28. 28
    Incertus says:

    Passenger travel by rail is slow and inefficient. I am just not seeing the benefits, except for those who have a jones for mass transit.

    It doesn’t have to be–that’s the point. The problem with Amtrak has been that it’s been designed to fail for the last thirty years. They don’t have a long-term capital improvement plan because no one–no President or Congress–has been willing to push for it. They need their own tracks, and they need to be high speed tracks. They need new locomotives and cars, and the money put into them in order to keep them operational and to replace them regularly. But Congress nickels-and-dimes them to death, and doesn’t provide any long term stability, because until now, gas has been cheap. We don’t look ahead in this country–it’s always the immediate gratification for us, whether we’re talking about the next quarter’s profits or the next election.

  29. 29
    Halteclere says:

    Southwest is the best airline I’ve traveled on. What other airline would, if you were to miss your flight and had to reschedule a departure two days later (the reschedule occurred several hours after missing the flight), give you money back because the new flight was cheaper than the missed one? I can’t imagine what fees I’d have had to pay with American Airlines if I had tried to reschedule a flight post departure.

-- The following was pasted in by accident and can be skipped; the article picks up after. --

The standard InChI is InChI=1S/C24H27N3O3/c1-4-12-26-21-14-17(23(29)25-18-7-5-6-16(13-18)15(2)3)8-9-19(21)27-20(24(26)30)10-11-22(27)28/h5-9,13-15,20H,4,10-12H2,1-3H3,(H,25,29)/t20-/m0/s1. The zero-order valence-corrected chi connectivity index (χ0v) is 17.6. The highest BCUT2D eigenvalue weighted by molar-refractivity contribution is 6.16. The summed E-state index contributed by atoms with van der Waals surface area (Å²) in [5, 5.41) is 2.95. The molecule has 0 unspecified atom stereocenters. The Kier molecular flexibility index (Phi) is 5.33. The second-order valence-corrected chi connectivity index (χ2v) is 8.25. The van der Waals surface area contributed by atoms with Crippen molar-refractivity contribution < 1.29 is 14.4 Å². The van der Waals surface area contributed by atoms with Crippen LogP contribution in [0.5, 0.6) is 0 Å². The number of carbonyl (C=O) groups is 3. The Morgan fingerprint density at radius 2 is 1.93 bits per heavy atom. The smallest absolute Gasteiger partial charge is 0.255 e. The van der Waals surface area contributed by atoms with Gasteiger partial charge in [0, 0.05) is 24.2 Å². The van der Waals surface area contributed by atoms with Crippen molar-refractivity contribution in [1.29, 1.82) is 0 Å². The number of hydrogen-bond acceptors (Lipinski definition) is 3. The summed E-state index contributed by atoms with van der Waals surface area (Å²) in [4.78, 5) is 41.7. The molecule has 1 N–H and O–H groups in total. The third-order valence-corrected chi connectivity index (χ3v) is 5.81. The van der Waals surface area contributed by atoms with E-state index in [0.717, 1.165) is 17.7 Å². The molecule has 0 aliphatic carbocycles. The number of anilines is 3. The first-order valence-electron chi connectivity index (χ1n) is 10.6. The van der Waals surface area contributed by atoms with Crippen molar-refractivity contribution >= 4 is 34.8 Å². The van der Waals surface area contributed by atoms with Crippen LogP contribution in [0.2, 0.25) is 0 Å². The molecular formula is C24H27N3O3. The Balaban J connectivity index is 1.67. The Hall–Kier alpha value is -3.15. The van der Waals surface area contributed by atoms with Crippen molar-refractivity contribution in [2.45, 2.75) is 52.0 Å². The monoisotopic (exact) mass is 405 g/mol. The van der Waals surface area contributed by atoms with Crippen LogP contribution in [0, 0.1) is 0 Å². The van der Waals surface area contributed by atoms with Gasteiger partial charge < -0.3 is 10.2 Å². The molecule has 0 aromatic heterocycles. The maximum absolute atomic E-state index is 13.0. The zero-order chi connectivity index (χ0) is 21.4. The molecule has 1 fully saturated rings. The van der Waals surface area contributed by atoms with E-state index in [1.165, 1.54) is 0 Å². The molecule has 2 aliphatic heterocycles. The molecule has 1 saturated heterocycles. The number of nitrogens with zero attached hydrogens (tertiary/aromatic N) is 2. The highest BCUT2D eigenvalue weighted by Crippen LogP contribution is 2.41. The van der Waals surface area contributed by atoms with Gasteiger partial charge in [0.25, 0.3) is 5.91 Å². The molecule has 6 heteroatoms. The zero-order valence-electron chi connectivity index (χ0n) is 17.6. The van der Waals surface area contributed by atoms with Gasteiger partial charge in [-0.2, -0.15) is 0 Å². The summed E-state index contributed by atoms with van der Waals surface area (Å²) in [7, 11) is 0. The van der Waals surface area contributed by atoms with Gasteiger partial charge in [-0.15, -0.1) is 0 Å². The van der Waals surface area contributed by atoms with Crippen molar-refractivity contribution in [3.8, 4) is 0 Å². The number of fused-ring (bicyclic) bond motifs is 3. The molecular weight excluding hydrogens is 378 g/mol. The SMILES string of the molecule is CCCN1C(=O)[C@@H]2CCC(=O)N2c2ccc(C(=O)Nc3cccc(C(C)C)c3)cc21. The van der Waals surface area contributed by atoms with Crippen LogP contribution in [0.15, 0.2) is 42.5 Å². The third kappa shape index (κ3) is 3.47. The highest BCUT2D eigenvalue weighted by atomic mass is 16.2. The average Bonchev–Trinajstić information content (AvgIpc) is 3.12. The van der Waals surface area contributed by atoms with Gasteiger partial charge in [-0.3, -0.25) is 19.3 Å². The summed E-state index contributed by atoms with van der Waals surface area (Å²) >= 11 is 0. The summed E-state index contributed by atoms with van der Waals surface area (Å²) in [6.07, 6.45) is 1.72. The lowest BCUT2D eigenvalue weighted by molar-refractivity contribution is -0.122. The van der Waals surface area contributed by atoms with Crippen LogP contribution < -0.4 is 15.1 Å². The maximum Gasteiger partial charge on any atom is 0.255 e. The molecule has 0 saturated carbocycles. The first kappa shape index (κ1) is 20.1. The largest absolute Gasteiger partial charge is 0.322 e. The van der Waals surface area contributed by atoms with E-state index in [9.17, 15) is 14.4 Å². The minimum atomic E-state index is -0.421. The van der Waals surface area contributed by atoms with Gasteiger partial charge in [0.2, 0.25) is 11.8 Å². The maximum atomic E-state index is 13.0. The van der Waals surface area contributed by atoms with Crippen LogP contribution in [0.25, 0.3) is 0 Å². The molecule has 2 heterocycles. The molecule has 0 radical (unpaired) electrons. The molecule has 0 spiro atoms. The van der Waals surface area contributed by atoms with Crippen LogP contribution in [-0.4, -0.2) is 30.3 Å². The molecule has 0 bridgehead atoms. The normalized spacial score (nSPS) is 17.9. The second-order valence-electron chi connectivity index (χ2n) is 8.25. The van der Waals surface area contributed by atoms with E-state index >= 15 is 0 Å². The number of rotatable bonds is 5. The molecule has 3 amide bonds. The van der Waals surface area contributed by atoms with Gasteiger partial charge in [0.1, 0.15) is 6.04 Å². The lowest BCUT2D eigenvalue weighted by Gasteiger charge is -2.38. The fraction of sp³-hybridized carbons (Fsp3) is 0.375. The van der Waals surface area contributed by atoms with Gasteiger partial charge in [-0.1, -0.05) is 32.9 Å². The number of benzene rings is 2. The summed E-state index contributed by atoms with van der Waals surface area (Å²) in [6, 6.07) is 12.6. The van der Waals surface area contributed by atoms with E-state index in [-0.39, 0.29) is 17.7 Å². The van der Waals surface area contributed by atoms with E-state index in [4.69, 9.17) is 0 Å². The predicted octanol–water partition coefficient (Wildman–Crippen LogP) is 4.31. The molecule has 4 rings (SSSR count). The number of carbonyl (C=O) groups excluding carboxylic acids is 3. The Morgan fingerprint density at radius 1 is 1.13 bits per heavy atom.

Speaking of Southwest, thanks to some wonderful forward thinking it has

    locked in more than 70% of the fuel it expected to consume this year at about $51 a barrel, far below Thursday’s closing crude price of $126.62 a barrel.

    Link

    Long term viability is an issue as this fuel hedging doesn’t last forever, and, as someone upthread said, their new planes become old. But compared to other airlines (I’m looking at you AA), it is still a pleasure to fly.

  30. 30
    Halteclere says:

    Note: Obviously what you wear may affect your flying experience

  31. 31
    Cris says:

    Turbulence Says:

    …it feels like a slap in the face.

    Why?

    Because baggage service was previously presented as part of the package, and now it’s presented as an add-on. It’s not a matter of cost, it’s a matter of customer perception.

    I was glad to only pay $30 for baggage rather than having our ticket prices go up by $50 so that other people could travel with 3, 4, or 5 bags.